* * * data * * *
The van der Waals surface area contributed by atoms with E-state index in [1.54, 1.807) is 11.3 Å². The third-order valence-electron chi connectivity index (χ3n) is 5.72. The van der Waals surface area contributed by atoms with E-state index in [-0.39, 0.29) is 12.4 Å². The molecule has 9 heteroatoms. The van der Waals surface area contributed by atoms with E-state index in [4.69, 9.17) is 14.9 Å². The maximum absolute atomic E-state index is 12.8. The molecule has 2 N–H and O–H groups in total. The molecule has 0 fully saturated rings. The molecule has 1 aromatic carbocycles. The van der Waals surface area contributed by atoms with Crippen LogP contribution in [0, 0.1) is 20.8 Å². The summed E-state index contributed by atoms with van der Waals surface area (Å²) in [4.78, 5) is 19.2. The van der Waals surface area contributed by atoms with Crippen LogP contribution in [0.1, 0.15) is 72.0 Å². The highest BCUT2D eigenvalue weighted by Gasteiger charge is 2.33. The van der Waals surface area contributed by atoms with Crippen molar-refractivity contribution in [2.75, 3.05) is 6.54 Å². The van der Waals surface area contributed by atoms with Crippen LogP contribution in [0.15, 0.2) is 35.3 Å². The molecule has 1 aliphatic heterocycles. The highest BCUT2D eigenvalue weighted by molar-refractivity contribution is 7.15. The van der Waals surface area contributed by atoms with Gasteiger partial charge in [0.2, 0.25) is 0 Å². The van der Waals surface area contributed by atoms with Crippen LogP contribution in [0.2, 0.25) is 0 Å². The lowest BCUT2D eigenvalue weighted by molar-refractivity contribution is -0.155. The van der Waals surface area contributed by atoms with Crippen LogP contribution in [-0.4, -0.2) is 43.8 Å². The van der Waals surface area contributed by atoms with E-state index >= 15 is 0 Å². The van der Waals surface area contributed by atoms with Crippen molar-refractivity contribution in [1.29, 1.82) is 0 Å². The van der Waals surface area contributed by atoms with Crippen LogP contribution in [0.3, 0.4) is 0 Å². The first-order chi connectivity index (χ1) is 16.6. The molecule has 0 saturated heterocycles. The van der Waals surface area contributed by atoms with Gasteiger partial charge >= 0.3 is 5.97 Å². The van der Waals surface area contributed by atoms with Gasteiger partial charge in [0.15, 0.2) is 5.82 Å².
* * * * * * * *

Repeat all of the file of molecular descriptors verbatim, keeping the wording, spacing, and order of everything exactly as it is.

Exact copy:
The van der Waals surface area contributed by atoms with E-state index in [1.54, 1.807) is 11.3 Å². The third-order valence-electron chi connectivity index (χ3n) is 5.72. The van der Waals surface area contributed by atoms with E-state index in [-0.39, 0.29) is 12.4 Å². The molecule has 9 heteroatoms. The van der Waals surface area contributed by atoms with E-state index in [4.69, 9.17) is 14.9 Å². The maximum absolute atomic E-state index is 12.8. The molecule has 2 N–H and O–H groups in total. The molecule has 0 fully saturated rings. The molecule has 1 aromatic carbocycles. The van der Waals surface area contributed by atoms with Crippen LogP contribution in [0, 0.1) is 20.8 Å². The summed E-state index contributed by atoms with van der Waals surface area (Å²) in [4.78, 5) is 19.2. The van der Waals surface area contributed by atoms with Crippen LogP contribution in [0.1, 0.15) is 72.0 Å². The highest BCUT2D eigenvalue weighted by Gasteiger charge is 2.33. The van der Waals surface area contributed by atoms with Crippen molar-refractivity contribution in [2.75, 3.05) is 6.54 Å². The van der Waals surface area contributed by atoms with Crippen LogP contribution in [0.15, 0.2) is 35.3 Å². The molecule has 1 aliphatic heterocycles. The highest BCUT2D eigenvalue weighted by molar-refractivity contribution is 7.15. The van der Waals surface area contributed by atoms with Gasteiger partial charge in [0.2, 0.25) is 0 Å². The van der Waals surface area contributed by atoms with Crippen LogP contribution in [0.2, 0.25) is 0 Å². The lowest BCUT2D eigenvalue weighted by molar-refractivity contribution is -0.155. The van der Waals surface area contributed by atoms with Crippen LogP contribution in [-0.4, -0.2) is 43.8 Å². The van der Waals surface area contributed by atoms with E-state index >= 15 is 0 Å². The van der Waals surface area contributed by atoms with Crippen molar-refractivity contribution in [1.29, 1.82) is 0 Å². The van der Waals surface area contributed by atoms with Crippen LogP contribution in [0.3, 0.4) is 0 Å². The first-order chi connectivity index (χ1) is 16.6. The molecule has 0 saturated heterocycles. The van der Waals surface area contributed by atoms with Gasteiger partial charge >= 0.3 is 5.97 Å². The van der Waals surface area contributed by atoms with Gasteiger partial charge in [0.15, 0.2) is 5.82 Å².